Listserv communication

I am a Beta here at Denison, and as a result I am part of a listserv to which only Betas and our advisers are privy.  People share exciting stories and successes they have, as well as asking for help with things such as work, picking classes, etc.  Every once in a while though, someone decides to air their concerns via the listserv, which never goes over well.  Since it is an email and one cannot see or hear the person speak, they have an absence of verbal and nonverbal cues and visual cues such as body language.  Often times, these rants or expressions of frustration are misinterpreted or blown out of proportion, which leads me to my point…email communication, or any textual type of communication for that matter, is pointless in my opinion, only if you are trying to express opinions.  If you are giving event details or congratulations to someone, email is appropriate but frustration and anger? Not at all.  It is better to discuss things in person so one can observe body language, listen to tone, and read facial expressions.  Thoughts from fellow Greeks?

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6 comments so far

  1. eberg5 on

    Listserv sounds like a pretty great tool for communication with fellow Betas. As a Delta Gamma we have myDG which keeps us updated on information about other Delta Gammas; however, I don’t think it’s as much as a forum as Listserv seems to be. You are correct that places like this where words and opinions without body language and tone can cause some trouble. It is hard to communicate across the internet exactly what you are trying to say without offending any parties. In these situations word choice is essential for whatever audience is reading your posts. As I was reading Jason’s blog post I recalled how many of my older relatives often TYPE IN ALL CAPS AS IF THEY WERE YELLING AT YOU. Sometimes their exciting news is followed by an obnoxious amount of exclamation points to show their extreme happiness!!!!!!!! Often texts can also portray feelings, or lack there of, that didn’t mean to come across in the text when really someone could be in a hurry or just have a different communication style. All in all, it seems that person-to-person is still the best form of successful communication.

  2. julie1990 on

    Well, I’m not a greek, but I think that this is an interesting point. In fact, it’s for this reason that my boyfriend and I refuse to discuss anything serious via text message -it is simply too easy to see something on a screen and misinterpret the sentiment behind it, which is why I’m interested in this point. The phenomenon that you bring up here, that it’s inappropriate to communicate emotionally sensitive messages through a test or e-mail, I believe is tied not to the messenger but to the audience. I believe that it is indicative of the reciprocal nature of communication -since non-verbal cues and emotional appeals are so integral to the way that audiences interpret messages and gauge messengers, it is difficult to separate the emotional interpretation when there is an intermediary between speaker and audience. That a reader may take remorse for sarcasm or sarcasm for aggression speaks to the sensitive nature of written communication and makes one appreciate the clarity of face to face interaction.

  3. carospence on

    I think that email as a form of addressing a public is ineffective. An email is one-sided although it expects an audience. In that way, an email is a sort of self-indulgent and inconsiderate form of address. One sends out the email and is free of the immediate reaction that one would have to deal with in saying things out loud in front of people. Also, people feel they must read your emails because you spent the time to craft them. Thus, you aren’t really fully considering your audience when emailing and are almost thinking more of yourself and what you need to say.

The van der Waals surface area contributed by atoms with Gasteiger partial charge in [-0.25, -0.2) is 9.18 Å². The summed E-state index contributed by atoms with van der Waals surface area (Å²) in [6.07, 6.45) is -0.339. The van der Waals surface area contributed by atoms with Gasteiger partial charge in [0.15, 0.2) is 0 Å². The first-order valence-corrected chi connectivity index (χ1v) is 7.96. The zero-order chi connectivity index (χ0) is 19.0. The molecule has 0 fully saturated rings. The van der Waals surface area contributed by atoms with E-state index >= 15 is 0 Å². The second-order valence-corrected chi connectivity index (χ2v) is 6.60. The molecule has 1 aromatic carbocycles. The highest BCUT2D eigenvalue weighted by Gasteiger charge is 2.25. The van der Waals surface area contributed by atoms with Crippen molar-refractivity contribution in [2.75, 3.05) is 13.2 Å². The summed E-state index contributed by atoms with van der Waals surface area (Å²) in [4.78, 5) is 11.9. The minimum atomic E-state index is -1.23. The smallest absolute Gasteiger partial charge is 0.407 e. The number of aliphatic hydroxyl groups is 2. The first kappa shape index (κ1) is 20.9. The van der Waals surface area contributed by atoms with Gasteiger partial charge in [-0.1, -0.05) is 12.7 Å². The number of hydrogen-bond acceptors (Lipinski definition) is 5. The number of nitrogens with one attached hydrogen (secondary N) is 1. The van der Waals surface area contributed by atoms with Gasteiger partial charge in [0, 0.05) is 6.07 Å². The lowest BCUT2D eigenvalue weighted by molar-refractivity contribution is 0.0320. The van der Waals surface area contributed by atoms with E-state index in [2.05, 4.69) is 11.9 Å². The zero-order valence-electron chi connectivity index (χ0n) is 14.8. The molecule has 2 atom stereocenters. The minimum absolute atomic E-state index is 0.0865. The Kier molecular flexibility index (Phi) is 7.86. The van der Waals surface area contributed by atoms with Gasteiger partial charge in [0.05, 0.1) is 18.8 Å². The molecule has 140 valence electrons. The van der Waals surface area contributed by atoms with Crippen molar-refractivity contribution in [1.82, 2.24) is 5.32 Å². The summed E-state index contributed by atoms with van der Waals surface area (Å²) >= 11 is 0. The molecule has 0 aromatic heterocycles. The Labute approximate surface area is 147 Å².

An example of when regular ol’ public address would be more effective than email is in regards to the “campus climate” emails or emails from the Provost’s office that are hoping to update us on the campus climate and address and inspire change. These emails share important information and have a nice sentiment but are ultimately less effective than if another convocation was held and the author’s of the emails each spoke directly to the the student body.

    Caroline Spence

  4. robgentle on

    The above post highlights one of my key problems with any form of written communication, the lack of non-verbal cues. Without non-verbal cues, I find it incredibly hard to decipher both the intention and the sincerity of the speaker. The inflection of a speaker, the way she stands and the amount of eye contact a speaker makes can make the same statement have two very different meanings. I wouldn’t say that written communication is pointless, but inefficient when conveying messages that are not mostly factual.

  5. flynnquisition on

    I’m not greek either, but I agree to a point. It’s especially difficult to detect sarcasm via text, or, when you’re expecting sarcasm, it’s hard to determine when something is actually sincere. This reinforces the idea that “it’s all in the delivery”. It’s so hard to interpret how a writer intends for their words to come across, and so one must be exceedingly careful if they intend to deliver a message via text.

  6. dupublicaddress on

    I definitely agree that there are some issues with written communication. I’ve been in fights with friends and loved ones that involved a text being interpreted wrong and, like Jason said, things being blown completely out of proportion. Still, I agree with the 2nd poster that calling written communication pointless is going to far. I mean, imagine trying to plan dinner with friends or study groups with classmates without e-mail or text messages…
    -Lauren W


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